I don't know of a single serious interior photographer who doesn't shoot tethered, either to a laptop via cable or an iPad via a CamRanger. The CamRanger/iPad works much better outside even in bright sun.
I do know some photographers that use a Camranger. It is a beautiful tool. But it is not how we work.

We shoot real estate quickly. For a middle-sized home In the Netherlands, we need around one hour. If we use a Camranger, this will take double the time. We place the camera with a tripod, and while looking through the angle finder, we place the camera and tripod in the right spot. Make the image and replace it. If we used a Camranger, it would be setting the camera, looking a the iPad, which has gone into sleep mode, then repositioning and looking again. It just does not work quick enough.
It is just an extra handle. and that takes time. We sell these shoots for a fixed price. So all the time we gain is better.

I would use a Camranger when the customer is looking with me and wants to decide and select. But we always receive an address and go by ourselves.
 

gui

Jun 22, 2022
8
0
I have to say that I am also annoyed that Canon hasn't provided for an angle finder. I am using the R5 and the LCD screen is useless for me. First, I am now far-sighted and hate taking glasses on and off all the time; second, the screen is almost useless in bright, sunny conditions. I shoot a lot macro, in particular odonates at the water level, so it is crucial for me to see the image well and react fast. For these reasons, I have taken off the eye cup from the R5 and attached the angle finder C with a bracket (see attached images). It is far from ideal as it is held on the sides of the viefinder sides just by friction and can be knocked off easily (for this I tether it with a string on the hot shoe, so it won't drop in the water). However, it works sufficiently well as a work-around, but yeah, I wish there would be a better solution. It also leaves scratch marks on the body but I don't care about that. The next best thing would be perhaps to 3D-print a bracket with rails to provide proper attachment for the angle finder.
If only canon or someone else would make a bracket that fits on those screws with the mounting rail for the angle finder. That would be great.
 

Kit.

EOS 5D Mark IV
Apr 25, 2011
2,236
1,542
We shoot real estate quickly. For a middle-sized home In the Netherlands, we need around one hour. If we use a Camranger, this will take double the time. We place the camera with a tripod, and while looking through the angle finder, we place the camera and tripod in the right spot. Make the image and replace it. If we used a Camranger, it would be setting the camera, looking a the iPad, which has gone into sleep mode, then repositioning and looking again. It just does not work quick enough.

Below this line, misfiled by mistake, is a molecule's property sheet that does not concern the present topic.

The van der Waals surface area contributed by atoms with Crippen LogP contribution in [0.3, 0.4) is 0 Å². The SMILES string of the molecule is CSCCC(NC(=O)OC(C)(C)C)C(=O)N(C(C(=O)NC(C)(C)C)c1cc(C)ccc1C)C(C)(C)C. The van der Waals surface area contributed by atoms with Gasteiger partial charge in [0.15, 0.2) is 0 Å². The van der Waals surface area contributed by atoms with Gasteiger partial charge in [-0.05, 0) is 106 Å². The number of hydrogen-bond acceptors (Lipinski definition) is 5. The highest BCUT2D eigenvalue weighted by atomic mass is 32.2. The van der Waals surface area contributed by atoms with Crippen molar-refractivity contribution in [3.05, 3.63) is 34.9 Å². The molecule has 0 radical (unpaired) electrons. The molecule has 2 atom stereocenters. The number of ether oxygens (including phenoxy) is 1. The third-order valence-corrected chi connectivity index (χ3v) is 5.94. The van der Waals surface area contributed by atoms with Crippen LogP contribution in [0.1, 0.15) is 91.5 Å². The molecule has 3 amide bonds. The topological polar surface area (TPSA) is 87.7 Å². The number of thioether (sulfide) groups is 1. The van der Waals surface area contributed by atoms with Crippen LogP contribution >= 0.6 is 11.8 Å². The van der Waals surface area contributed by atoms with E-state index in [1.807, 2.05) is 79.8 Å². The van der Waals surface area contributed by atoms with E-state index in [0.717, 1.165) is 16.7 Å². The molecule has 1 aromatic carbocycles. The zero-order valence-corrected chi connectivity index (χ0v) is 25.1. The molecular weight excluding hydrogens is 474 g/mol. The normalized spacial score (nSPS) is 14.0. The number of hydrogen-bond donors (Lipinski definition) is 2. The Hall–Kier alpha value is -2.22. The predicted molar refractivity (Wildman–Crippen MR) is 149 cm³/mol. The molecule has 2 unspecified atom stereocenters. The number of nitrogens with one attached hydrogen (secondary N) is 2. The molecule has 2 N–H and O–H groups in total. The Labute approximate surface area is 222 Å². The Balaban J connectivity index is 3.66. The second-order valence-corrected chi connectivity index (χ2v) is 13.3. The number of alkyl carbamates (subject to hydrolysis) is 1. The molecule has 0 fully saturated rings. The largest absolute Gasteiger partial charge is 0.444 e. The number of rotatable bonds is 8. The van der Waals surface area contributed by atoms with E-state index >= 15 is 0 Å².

It is just an extra handle. and that takes time. We sell these shoots for a fixed price. So all the time we gain is better.
How about a cheap hotshoe-mountable HDMI monitor?
 

neuroanatomist

I post too Much on Here!!
CR Pro
Jul 21, 2010
27,575
7,366
If only canon or someone else would make a bracket that fits on those screws with the mounting rail for the angle finder. That would be great.
Sorry, but it seems like this is mostly about resistance to change. Nothing about the method you describe would be hampered by using an articulating screen instead of an angle finder. I suspect the opposite is true.
 

gui

Jun 22, 2022
8
0
Sorry, but it seems like this is mostly about resistance to change. Nothing about the method you describe would be hampered by using an articulating screen instead of an angle finder. I suspect the opposite is true.
I am not resisting change. The problem is that you can compare an angle viewfinder with the camera's viewfinder. It is just a viewfinder with a corner. You place your eye directly on the viewfinder and see the viewfinder of the camera from an angle from above.

An articulate screen is, in my opinion, the same as the live view at the back of the camera. it only folds to the left. ( what if you stand on the right) n sunlight, you cannot see the screen because it is not bright enough. How can you see details on a screen when you can see details through the viewfinder. You have your eye 10 to 15 centimetres from the viewing surface. The viewfinder is a few millimetres, and a viewfinder obstructs the noise around the screen.